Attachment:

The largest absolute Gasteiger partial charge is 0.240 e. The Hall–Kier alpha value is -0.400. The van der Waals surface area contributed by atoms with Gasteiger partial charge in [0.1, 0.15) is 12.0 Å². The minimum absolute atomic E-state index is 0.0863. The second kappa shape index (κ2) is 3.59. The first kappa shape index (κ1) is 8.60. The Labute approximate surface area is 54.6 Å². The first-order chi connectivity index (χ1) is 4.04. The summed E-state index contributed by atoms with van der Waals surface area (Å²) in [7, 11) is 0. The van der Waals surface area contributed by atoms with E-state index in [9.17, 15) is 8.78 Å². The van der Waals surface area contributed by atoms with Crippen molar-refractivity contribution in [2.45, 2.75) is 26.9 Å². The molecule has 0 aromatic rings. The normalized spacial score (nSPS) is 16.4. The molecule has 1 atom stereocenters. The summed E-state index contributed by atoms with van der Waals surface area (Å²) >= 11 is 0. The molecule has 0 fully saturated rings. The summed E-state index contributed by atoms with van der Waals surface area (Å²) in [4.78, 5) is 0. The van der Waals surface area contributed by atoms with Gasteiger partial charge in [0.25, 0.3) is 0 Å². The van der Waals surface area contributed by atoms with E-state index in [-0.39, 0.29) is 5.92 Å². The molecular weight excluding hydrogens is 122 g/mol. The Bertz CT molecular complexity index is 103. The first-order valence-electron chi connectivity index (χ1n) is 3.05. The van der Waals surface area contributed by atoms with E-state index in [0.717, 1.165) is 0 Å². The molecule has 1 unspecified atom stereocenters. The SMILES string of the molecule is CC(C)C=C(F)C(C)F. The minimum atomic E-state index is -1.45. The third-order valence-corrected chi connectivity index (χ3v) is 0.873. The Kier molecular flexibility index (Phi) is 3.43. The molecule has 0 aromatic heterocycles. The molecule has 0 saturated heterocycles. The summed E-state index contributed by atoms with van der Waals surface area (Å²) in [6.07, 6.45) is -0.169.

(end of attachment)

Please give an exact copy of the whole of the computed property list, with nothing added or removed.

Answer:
The largest absolute Gasteiger partial charge is 0.240 e. The Hall–Kier alpha value is -0.400. The van der Waals surface area contributed by atoms with Gasteiger partial charge in [0.1, 0.15) is 12.0 Å². The minimum absolute atomic E-state index is 0.0863. The second kappa shape index (κ2) is 3.59. The first kappa shape index (κ1) is 8.60. The Labute approximate surface area is 54.6 Å². The first-order chi connectivity index (χ1) is 4.04. The summed E-state index contributed by atoms with van der Waals surface area (Å²) in [7, 11) is 0. The van der Waals surface area contributed by atoms with E-state index in [9.17, 15) is 8.78 Å². The van der Waals surface area contributed by atoms with Crippen molar-refractivity contribution in [2.45, 2.75) is 26.9 Å². The molecule has 0 aromatic rings. The normalized spacial score (nSPS) is 16.4. The molecule has 1 atom stereocenters. The summed E-state index contributed by atoms with van der Waals surface area (Å²) >= 11 is 0. The molecule has 0 fully saturated rings. The summed E-state index contributed by atoms with van der Waals surface area (Å²) in [4.78, 5) is 0. The van der Waals surface area contributed by atoms with Gasteiger partial charge in [0.25, 0.3) is 0 Å². The van der Waals surface area contributed by atoms with E-state index in [-0.39, 0.29) is 5.92 Å². The molecular weight excluding hydrogens is 122 g/mol. The Bertz CT molecular complexity index is 103. The first-order valence-electron chi connectivity index (χ1n) is 3.05. The van der Waals surface area contributed by atoms with E-state index in [0.717, 1.165) is 0 Å². The molecule has 1 unspecified atom stereocenters. The SMILES string of the molecule is CC(C)C=C(F)C(C)F. The minimum atomic E-state index is -1.45. The third-order valence-corrected chi connectivity index (χ3v) is 0.873. The Kier molecular flexibility index (Phi) is 3.43. The molecule has 0 aromatic heterocycles. The molecule has 0 saturated heterocycles. The summed E-state index contributed by atoms with van der Waals surface area (Å²) in [6.07, 6.45) is -0.169.